Yesterday we introduced the thought that each of us, as a human, has our own little kingdom. To further that discussion, today, I want to talk about how every one of these kingdoms operates under a philosophy, which is known as a worldview. A worldview is a lens through which you view circumstances and situations; it’s sort of a mish-mash of your religion, culture, background, family life and socioeconomic factors, such as education. Your worldview provides a framework in which you see and process tragedy and victory and through which you perceive meaning and purpose in life. In short, there are four essential questions that a worldview attempts to answer. The first question is who am I? The second one is where am I? The third one is what’s the problem? And the fourth one is what’s the solution?
In Jesus’ day, there were two primary groups that attempted to answer those questions: the Jews and the Romans. The Romans taught that you were 100% what you did and what you achieved. Naturally, that was bad news for children with disabilities, or for the poor and elderly because by their nature, they couldn’t do as much. On the other hand, the Pharisees taught that you were dirty and that the only way to achieve holiness was to separate from unclean people. Again, not a very inviting worldview, especially for bacon-eating tax collectors and other “sinners.”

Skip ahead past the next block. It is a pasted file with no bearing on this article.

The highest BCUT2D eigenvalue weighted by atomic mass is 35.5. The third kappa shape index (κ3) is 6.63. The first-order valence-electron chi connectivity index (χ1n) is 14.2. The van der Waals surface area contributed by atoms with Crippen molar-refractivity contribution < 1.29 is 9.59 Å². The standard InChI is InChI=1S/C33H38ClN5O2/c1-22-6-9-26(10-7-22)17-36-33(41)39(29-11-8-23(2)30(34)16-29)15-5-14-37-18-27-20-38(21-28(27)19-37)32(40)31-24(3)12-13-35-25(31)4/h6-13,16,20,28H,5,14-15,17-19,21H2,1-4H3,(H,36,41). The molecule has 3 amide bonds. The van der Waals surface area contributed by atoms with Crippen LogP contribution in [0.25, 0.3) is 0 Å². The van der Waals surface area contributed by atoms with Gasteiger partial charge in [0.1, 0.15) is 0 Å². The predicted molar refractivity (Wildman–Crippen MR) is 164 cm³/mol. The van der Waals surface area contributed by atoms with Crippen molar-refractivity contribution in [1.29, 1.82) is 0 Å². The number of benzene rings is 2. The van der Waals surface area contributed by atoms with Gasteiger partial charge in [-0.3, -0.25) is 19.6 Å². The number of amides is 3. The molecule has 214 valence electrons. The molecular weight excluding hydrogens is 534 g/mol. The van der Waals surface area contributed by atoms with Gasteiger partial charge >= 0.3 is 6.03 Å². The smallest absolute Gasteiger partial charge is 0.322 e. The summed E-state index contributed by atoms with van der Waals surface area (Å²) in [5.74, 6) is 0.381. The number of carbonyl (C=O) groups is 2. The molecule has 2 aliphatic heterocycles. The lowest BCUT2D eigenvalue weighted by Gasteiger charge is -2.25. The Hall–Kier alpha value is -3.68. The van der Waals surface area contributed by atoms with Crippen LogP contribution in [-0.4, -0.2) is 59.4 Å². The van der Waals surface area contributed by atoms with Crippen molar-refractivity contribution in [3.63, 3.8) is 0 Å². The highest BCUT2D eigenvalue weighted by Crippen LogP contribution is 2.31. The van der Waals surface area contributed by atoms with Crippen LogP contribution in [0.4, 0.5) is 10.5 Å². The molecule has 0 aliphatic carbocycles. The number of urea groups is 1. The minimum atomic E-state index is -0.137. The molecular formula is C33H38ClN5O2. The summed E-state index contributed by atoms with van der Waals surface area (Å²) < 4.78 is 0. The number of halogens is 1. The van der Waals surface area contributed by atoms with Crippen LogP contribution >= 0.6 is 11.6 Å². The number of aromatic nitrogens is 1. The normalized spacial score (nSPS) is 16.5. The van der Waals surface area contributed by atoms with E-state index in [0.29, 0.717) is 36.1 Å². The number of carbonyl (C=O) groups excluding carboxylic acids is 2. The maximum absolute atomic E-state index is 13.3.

So Jesus came into a world that offered two major ways to see people and situations, but neither one of them was helpful or hopeful. This is why it was such a big deal when He got up on a mountain and began to speak to a bunch of outcasts — sick people, outsiders and Samaritans — telling them that they were blessed because they were meek, poor in spirit and sad. You see, friend, the Kingdom of God is for everyone and it alone offers hope to ALL of humanity, no matter how un-lovely they are in the world’s eyes. Isn’t that the best news?